John McHone has a beef with Phil Hart.
McHone thinks anyone who steals timber from public lands – as Hart did to build a log home in Athol – ought to pay the penalty.
“I think the (good Mr. Hart) ought to get some kind of time out of it,” McHone said – though his original comment was much saltier. “They got a lot of federal joints around here. They put me in a federal penitentiary.”
Like Hart, McHone stole timber from public lands. Unlike Hart, he served a sentence for the crime: a year in the federal pen. He and a team of others were busted cutting firewood in the Nez Perce National Forest back in 2003.
McHone took more timber than Hart did – about $17,000 worth of logs in 2003, compared with roughly $2,400 in logs that Hart cut in 1996. McHone’s crime was a federal felony; Hart was slapped with a civil judgment of triple damages plus investigative costs – which he fought in court, running up his debt to the taxpayers to more than $22,000.
It must be galling for McHone to hear how Hart danced and dodged and ignored and delayed and rope-a-doped and avoided settling that debt. Hart did forfeit a $5,000 bond in an appeal, and he may have made a payment toward the state’s attorney fees. But even in the best-case scenario, he owes thousands of dollars – a debt the state seems unlikely to collect.
McHone broke the law. Hart, who’s running for re-election to the Idaho House, seems to think he’s above it.
For a while now, I’ve been pondering Hart’s refusal to pay hundreds of thousands of dollars in taxes, among his other cases of just not getting it. The most egregious example of the latter is the fact that he sat on the House Tax Committee while battling the state over back taxes, and he tried to win a delay in the case because he’s a legislator.
The House Ethics Committee didn’t charge Hart with formal violations. But these were obvious, naked conflicts of interest.
Hart’s whole approach – his tax battles, his deadbeat-as-hero shtick, his faith in his own misbegotten interpretation of the law – is of a piece with all the anti-government pulpit-pounding that is so tiresome and familiar these days. It casts taxation as a nefarious, almost criminal enterprise and drapes a sinister cloak on almost any routine government activity.
This anti-tax fervor always claims the taxpayer as victim. Like no taxpayer ever drove on a road or went to a school or mailed a letter or called a cop or drank clean water or flushed a toilet or was defended by the Army or asked a judge to settle a dispute …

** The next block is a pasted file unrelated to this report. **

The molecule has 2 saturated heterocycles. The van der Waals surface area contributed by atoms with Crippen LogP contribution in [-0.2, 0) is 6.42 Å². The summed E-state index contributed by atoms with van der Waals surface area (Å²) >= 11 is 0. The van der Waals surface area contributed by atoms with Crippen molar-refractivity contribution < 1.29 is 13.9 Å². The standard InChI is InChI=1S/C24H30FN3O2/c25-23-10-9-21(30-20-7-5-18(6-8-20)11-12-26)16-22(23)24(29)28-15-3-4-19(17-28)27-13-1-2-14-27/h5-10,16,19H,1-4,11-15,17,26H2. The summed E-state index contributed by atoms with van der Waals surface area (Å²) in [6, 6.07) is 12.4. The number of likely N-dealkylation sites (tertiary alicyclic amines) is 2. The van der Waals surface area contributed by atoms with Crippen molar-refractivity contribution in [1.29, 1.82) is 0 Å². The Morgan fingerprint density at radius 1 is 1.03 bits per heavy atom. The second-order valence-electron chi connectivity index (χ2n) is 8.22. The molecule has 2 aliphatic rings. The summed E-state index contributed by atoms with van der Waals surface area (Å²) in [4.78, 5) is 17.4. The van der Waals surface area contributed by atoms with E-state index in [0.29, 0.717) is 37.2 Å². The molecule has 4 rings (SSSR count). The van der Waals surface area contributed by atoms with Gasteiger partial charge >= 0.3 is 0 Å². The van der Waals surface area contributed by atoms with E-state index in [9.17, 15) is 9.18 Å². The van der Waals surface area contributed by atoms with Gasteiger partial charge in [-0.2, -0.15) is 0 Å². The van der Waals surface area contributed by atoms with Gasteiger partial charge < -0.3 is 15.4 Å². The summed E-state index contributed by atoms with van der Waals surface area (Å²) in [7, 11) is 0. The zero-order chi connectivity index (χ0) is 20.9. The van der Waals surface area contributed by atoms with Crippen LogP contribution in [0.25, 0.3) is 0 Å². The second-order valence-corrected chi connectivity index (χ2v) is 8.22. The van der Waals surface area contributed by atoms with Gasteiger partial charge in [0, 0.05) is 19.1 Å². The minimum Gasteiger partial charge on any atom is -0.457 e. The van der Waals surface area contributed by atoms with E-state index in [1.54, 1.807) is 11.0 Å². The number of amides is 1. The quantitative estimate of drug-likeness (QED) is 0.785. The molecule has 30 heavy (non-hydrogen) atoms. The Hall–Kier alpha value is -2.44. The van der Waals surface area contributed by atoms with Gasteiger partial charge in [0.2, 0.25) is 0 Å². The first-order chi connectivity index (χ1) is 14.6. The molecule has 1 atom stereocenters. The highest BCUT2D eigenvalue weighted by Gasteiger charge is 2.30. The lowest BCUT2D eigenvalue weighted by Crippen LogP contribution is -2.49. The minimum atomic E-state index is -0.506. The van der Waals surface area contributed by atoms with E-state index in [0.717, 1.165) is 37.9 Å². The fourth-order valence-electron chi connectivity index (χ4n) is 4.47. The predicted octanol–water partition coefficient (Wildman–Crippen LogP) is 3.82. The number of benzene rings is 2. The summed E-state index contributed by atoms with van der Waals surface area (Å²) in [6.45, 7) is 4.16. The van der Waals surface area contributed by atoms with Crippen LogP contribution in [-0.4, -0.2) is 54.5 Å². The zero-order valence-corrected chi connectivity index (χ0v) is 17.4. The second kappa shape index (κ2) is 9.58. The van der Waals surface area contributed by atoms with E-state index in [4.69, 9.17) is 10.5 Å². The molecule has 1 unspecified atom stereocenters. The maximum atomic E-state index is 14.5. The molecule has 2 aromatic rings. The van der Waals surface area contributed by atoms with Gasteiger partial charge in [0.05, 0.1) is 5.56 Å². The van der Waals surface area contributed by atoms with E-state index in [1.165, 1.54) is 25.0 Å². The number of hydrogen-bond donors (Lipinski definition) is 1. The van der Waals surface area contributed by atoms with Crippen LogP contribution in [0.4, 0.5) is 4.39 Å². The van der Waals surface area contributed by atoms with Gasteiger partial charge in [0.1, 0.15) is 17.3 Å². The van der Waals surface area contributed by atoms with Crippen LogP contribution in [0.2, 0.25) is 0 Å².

As though all of these things aren’t paid for collectively. As though they exist just for the taking, like trees in a forest.
If you don’t pay your taxes, no matter how many books you’ve written on the subject, you’re taking from those of us who do. And you don’t get to decide whether you’ve paid enough taxes, as Hart asserts, or when and whether to follow the laws.
It’s kind of like stealing.
But you know what’s really like stealing? I mean exactly like stealing?
In 1996, Hart drove onto state lands – which sell timber to support schools – and cut 8,000 board feet of timber to build a house. This was reported in Sunday’s S-R by Betsy Russell, who has done yeoman’s work tracking the Hart affair. The police report and court records show that Hart employed a variety of shifting explanations. He told investigators that Idaho law allows someone to cut logs for a personal residence. He said he’d heard that from a logger whose name he couldn’t remember. He said he went to a library to research state code – and lo and behold, he found that the code, given the right semantic interpretation, allowed him to do what he did without a permit.
No one shared Hart’s view of the law. The state appeals court, in upholding a judgment against him, called it “distorted, self-serving and irrational.”
“Hart’s interpretation of the law, however sincerely held, is utterly unreasonable and frivolous,” according to a unanimous opinion from the three-judge panel.
Hart didn’t return a call seeking comment. Neither did his attorney, Starr Kelso – a man whose judgment and wisdom you might weigh based on this: In Sunday’s Coeur d’Alene Press, he compared Hart to Nelson Mandela and Rosa Parks.
The more apt comparison to Hart, as far as I’m concerned, is John McHone. McHone’s life has not been much like Hart’s – he’s had criminal convictions and other struggles, and he probably lacks the wherewithal to dodge and parry when he gets into trouble. No one lionizes his crimes as heroism. A year or so after he was released from prison on the timber theft charge, he crashed his car after drinking. He’s now a paraplegic, living in Stites, Idaho, on the doorstep of miles and miles of national forest land.
McHone tries to justify what he and his crew were doing out in those woods, but his arguments don’t hold any more water than Hart’s do.
They are, when you get right down to it, excuses. Even McHone seems to recognize that.
“It’s the law. (Hart) needs to be accountable for it,” McHone said. “What he should have done was get a permit.”
Local journalism is essential.
Give directly to The Spokesman-Review's Northwest Passages community forums series -- which helps to offset the costs of several reporter and editor positions at the newspaper -- by using the easy options below. Gifts processed in this system are not tax deductible, but are predominately used to help meet the local financial requirements needed to receive national matching-grant funds.
Subscribe to the Coronavirus newsletter
Get the day’s latest Coronavirus news delivered to your inbox by subscribing to our newsletter.